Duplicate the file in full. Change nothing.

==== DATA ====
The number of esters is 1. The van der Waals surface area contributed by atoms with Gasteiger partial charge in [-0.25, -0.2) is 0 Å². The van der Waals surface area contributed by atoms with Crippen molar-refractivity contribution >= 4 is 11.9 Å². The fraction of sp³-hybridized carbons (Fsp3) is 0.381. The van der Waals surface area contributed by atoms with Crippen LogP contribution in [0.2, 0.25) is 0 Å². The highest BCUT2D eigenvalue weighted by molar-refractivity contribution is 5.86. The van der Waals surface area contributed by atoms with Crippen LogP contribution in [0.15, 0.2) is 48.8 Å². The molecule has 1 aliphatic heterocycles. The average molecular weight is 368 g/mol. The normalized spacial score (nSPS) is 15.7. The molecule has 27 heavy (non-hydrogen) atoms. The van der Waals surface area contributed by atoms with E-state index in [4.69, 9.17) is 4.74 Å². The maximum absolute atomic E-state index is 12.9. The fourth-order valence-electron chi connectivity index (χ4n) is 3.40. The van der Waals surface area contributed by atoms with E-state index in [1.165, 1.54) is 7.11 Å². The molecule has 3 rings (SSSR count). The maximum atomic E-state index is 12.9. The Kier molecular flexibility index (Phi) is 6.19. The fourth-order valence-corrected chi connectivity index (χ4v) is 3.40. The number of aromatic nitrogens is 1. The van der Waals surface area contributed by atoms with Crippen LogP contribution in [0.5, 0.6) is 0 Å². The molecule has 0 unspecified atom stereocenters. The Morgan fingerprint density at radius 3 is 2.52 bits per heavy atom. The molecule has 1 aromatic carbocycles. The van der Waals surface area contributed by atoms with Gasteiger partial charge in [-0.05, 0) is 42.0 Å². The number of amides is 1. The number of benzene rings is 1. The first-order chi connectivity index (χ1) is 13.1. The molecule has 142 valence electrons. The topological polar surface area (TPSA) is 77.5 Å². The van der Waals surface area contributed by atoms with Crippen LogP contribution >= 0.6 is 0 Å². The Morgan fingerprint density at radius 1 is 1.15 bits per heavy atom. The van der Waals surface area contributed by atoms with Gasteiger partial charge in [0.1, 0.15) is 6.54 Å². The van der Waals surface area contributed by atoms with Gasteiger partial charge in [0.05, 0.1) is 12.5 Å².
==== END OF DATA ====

The number of esters is 1. The van der Waals surface area contributed by atoms with Gasteiger partial charge in [-0.25, -0.2) is 0 Å². The van der Waals surface area contributed by atoms with Crippen molar-refractivity contribution >= 4 is 11.9 Å². The fraction of sp³-hybridized carbons (Fsp3) is 0.381. The van der Waals surface area contributed by atoms with Crippen LogP contribution in [0.2, 0.25) is 0 Å². The highest BCUT2D eigenvalue weighted by molar-refractivity contribution is 5.86. The van der Waals surface area contributed by atoms with Crippen LogP contribution in [0.15, 0.2) is 48.8 Å². The molecule has 1 aliphatic heterocycles. The average molecular weight is 368 g/mol. The normalized spacial score (nSPS) is 15.7. The molecule has 27 heavy (non-hydrogen) atoms. The van der Waals surface area contributed by atoms with E-state index in [4.69, 9.17) is 4.74 Å². The maximum absolute atomic E-state index is 12.9. The fourth-order valence-electron chi connectivity index (χ4n) is 3.40. The van der Waals surface area contributed by atoms with E-state index in [1.165, 1.54) is 7.11 Å². The molecule has 3 rings (SSSR count). The maximum atomic E-state index is 12.9. The Kier molecular flexibility index (Phi) is 6.19. The fourth-order valence-corrected chi connectivity index (χ4v) is 3.40. The number of aromatic nitrogens is 1. The van der Waals surface area contributed by atoms with Crippen LogP contribution in [0.5, 0.6) is 0 Å². The molecule has 0 unspecified atom stereocenters. The Morgan fingerprint density at radius 3 is 2.52 bits per heavy atom. The molecule has 1 aromatic carbocycles. The van der Waals surface area contributed by atoms with Gasteiger partial charge in [-0.05, 0) is 42.0 Å². The number of amides is 1. The number of benzene rings is 1. The first-order chi connectivity index (χ1) is 13.1. The molecule has 142 valence electrons. The topological polar surface area (TPSA) is 77.5 Å². The van der Waals surface area contributed by atoms with Crippen LogP contribution >= 0.6 is 0 Å². The Morgan fingerprint density at radius 1 is 1.15 bits per heavy atom. The van der Waals surface area contributed by atoms with Gasteiger partial charge in [0.1, 0.15) is 6.54 Å². The van der Waals surface area contributed by atoms with Gasteiger partial charge in [0.05, 0.1) is 12.5 Å².